Ukraine’s counter-offensive against the Russian invasion is upon us. Here are the best options for the killer blow against Putin’s men, writes Stuart Crawford.
It feels like we have all been waiting with bated breath for months for the long-trailed Ukrainian counter-offensive to commence.
What was hailed as the “spring offensive” has now morphed into the summer offensive, and yet there are still no firm signs that it is about to begin.
Sure, there have been indications that preparations are underway. Long range strikes into Russian forces rear areas, some with the UK-supplied Storm Shadow air-launched cruise missile, may indicate that some “shaping of the battlefield” is underway.
These strikes are targeting Russian arms and fuel dumps plus lines of communications and are probably designed to both isolate enemy forces on the front line and prevent reinforcements and supplies being brought forward.
Recent maritime drone attacks on Russian naval vessels in the Black Sea may be intended to force the enemy navy into its protected ports and prevent them launching their missiles at Ukrainian targets. In other words, they will keep the Russian navy quiet and out of the equation as much as possible.
The Ukrainian drone attacks on Moscow, on the other hand, are probably just retaliation for Russia’s drone blitz on Kyiv and not to do with any forthcoming major ground offensive.
We’re witnessing a tit-for-tat drone war. The Muscovites will now know that they’re not quite so distanced from the conflict as they might have thought.
But back to the expected Ukrainian summer offensive. We’re constantly being told that it will happen “soon”, but where might the blow(s) fall? Surprise and secrecy are a crucial part of any country’s military strategy and it’s unlikely that Zelensky or the UkrAF will broadcast their intentions in advance, so we don’t know.
However, having had a long look at this from the outside it seems to me that there are three possible options and one wild card one.
The one most favoured by military commentators, and perhaps the most obvious option, is for the Ukrainians to drive south from the area around Zaporizhia towards Melitopol and then beyond to the northern shores of the Sea of Azov.
This, if successful, would cut the land bridge between Russia and Crimea and severely dislocate Russian forces in southern Ukraine, presenting the UkrAF with the opportunity to turn west and roll up Russian forces in the Kherson Oblast and threaten Crimea.
The Russians are well aware of this and have prepared multiple defence lines in depth to counter the possibility. It’s almost too obvious, but the Ukrainians can bluff and double bluff here to their heart’s content.
Being already on the eastern (left) bank of the Dnipro river there are no major obstacles to their advance and the Russians have to be prepared.
Or the Ukrainians could strike south from Kherson city across the Dnipro. They may already have a few small lodgements on the southern (eastern) bank of the river, but this is an operation fraught with difficulty.
The Dnipro is a mighty obstacle and there are few more difficult military operations in war than an opposed river crossing, and opposed it would definitely be. This one may be too risky.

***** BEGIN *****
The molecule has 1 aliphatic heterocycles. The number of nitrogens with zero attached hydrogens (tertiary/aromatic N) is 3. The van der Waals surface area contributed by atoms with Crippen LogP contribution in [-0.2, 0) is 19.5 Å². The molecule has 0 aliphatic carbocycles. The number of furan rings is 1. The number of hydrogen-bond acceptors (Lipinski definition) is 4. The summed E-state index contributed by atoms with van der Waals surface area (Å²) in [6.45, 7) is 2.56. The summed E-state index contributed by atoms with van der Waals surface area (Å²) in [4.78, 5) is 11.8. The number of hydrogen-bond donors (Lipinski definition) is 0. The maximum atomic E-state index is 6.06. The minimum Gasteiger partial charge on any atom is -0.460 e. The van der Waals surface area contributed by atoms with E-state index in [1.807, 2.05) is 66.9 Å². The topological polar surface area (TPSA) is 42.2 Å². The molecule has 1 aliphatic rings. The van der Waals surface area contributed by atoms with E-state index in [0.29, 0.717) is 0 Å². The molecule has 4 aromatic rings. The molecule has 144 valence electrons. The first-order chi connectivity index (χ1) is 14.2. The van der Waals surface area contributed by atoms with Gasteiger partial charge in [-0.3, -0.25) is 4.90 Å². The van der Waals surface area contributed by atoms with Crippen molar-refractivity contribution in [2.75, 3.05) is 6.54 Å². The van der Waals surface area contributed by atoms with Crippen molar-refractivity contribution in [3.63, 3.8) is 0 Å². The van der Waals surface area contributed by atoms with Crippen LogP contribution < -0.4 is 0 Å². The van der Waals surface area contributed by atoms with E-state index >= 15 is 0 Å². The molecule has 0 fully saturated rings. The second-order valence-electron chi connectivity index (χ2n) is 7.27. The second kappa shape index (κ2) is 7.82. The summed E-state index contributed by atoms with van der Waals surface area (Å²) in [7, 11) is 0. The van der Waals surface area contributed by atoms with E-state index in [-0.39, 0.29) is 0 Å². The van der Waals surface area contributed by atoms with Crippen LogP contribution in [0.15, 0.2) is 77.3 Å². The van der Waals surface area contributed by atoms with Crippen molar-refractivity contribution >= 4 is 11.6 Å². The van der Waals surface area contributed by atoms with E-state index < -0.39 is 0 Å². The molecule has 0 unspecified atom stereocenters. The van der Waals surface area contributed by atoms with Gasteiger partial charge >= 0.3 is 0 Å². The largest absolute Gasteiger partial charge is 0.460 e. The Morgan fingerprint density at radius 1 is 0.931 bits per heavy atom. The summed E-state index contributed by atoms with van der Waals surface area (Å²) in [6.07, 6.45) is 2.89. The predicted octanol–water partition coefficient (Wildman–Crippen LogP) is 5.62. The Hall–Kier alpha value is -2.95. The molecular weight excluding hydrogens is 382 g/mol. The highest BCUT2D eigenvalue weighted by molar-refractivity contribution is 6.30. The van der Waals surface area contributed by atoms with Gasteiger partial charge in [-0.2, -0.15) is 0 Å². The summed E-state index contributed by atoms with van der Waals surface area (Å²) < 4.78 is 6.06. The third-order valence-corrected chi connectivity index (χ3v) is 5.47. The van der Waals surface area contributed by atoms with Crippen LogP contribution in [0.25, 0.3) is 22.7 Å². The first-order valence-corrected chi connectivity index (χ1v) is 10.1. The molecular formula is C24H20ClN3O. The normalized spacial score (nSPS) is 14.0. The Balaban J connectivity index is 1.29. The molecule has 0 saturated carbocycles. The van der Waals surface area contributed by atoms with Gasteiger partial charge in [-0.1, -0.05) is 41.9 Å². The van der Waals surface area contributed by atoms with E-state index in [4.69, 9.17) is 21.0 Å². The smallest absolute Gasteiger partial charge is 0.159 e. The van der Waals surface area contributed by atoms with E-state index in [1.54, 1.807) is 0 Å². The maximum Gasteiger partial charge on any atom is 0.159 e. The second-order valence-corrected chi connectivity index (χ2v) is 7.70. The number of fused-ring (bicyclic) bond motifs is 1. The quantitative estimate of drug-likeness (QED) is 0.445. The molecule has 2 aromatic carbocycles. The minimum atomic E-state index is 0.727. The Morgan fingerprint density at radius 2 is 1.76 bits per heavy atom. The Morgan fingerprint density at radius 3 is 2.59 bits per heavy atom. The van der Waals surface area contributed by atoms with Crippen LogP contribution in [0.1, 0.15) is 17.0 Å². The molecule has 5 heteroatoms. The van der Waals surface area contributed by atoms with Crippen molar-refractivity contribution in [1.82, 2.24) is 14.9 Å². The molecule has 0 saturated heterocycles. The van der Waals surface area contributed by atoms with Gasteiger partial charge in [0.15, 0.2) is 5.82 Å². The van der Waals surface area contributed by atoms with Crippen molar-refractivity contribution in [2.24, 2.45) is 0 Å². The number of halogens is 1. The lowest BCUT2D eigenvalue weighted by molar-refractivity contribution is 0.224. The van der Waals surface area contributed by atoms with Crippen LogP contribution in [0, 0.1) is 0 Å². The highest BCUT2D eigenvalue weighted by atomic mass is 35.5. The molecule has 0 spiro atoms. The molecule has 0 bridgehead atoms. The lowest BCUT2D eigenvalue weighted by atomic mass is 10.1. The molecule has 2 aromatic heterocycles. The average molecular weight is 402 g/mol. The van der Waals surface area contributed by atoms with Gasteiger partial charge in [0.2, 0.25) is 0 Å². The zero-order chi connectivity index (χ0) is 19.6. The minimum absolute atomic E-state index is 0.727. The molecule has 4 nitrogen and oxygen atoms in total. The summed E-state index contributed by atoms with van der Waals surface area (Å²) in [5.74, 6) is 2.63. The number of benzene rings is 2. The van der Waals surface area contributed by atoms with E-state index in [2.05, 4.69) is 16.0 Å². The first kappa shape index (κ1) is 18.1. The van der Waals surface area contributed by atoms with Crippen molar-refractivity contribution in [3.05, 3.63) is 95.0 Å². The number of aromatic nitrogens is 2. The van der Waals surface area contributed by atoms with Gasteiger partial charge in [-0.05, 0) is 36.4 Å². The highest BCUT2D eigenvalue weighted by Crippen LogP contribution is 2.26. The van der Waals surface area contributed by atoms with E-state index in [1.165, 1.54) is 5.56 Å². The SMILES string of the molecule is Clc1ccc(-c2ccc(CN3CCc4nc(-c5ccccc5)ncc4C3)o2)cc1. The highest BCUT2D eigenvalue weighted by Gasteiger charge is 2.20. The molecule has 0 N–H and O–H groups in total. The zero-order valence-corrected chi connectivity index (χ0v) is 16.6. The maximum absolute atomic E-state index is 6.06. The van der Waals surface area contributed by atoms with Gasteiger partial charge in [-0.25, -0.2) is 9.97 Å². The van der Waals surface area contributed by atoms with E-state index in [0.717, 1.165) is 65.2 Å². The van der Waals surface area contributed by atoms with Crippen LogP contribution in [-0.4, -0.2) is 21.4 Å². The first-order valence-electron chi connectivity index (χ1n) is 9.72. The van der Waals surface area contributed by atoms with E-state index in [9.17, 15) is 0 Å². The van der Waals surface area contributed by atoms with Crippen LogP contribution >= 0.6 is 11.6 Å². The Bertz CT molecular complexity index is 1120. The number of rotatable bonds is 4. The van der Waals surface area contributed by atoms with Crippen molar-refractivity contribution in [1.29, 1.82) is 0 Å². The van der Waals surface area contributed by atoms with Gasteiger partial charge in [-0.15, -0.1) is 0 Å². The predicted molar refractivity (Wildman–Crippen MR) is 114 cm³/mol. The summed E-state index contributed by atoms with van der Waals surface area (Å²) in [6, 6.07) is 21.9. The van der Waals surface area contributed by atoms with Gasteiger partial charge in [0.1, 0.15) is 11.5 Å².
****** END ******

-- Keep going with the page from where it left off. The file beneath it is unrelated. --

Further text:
Alternatively, the UkrAF could choose to batter away in the central Donbas, perhaps around Bakhmut where so much blood has been shed and where there appears to be the possibility of encircling the Russians.
It might recover some Ukrainian territory but is pretty unimaginative stuff.
Which brings me to the wildcard option. Readers will, I suspect, have noted the recent incursion into Russian territory near Belgorod, where pro-Ukrainian disaffected Russian nationals mounted a raid which temporarily captured some Russian settlements and embarrassed the Kremlin until they withdrew.
This took place outside the 900 km fortified frontline between Ukraine and the occupied areas, and on a part of the Russo-Ukraine border where there has been little military activity to date. It showed, however, how lightly guarded this part of the Russian frontier is and how poorly prepared the Russians are to defend it.
What if the Ukrainians exploited this weakness and delivered a wide left hook which struck into Russian territory in the Belgorod region and then turned south? It would outflank the Russian “Maginot Line” along the contested demarcation zone and catch them in the flank – as the Germans did with the Allies through the Ardennes in 1940 during the Second World War.
This indirect approach has much to commend it. If the Ukrainians are bold enough, and the west not too squeamish about “escalation”, then it obviates all the difficulties of the direct assault in prepared Russian positions.
The big question is whether the UkrAF have the wherewithal to carry it out. Intellectually they probably have; materially I’m not so sure. But if they can manage it then perhaps we’ll be looking at a Ukrainian strategic victory before the year is out.
And then what for Putin?
Lt Col Stuart Crawford is a defence analyst and former army officer. Sign up for his podcasts and newsletters at www.DefenceReview.uk
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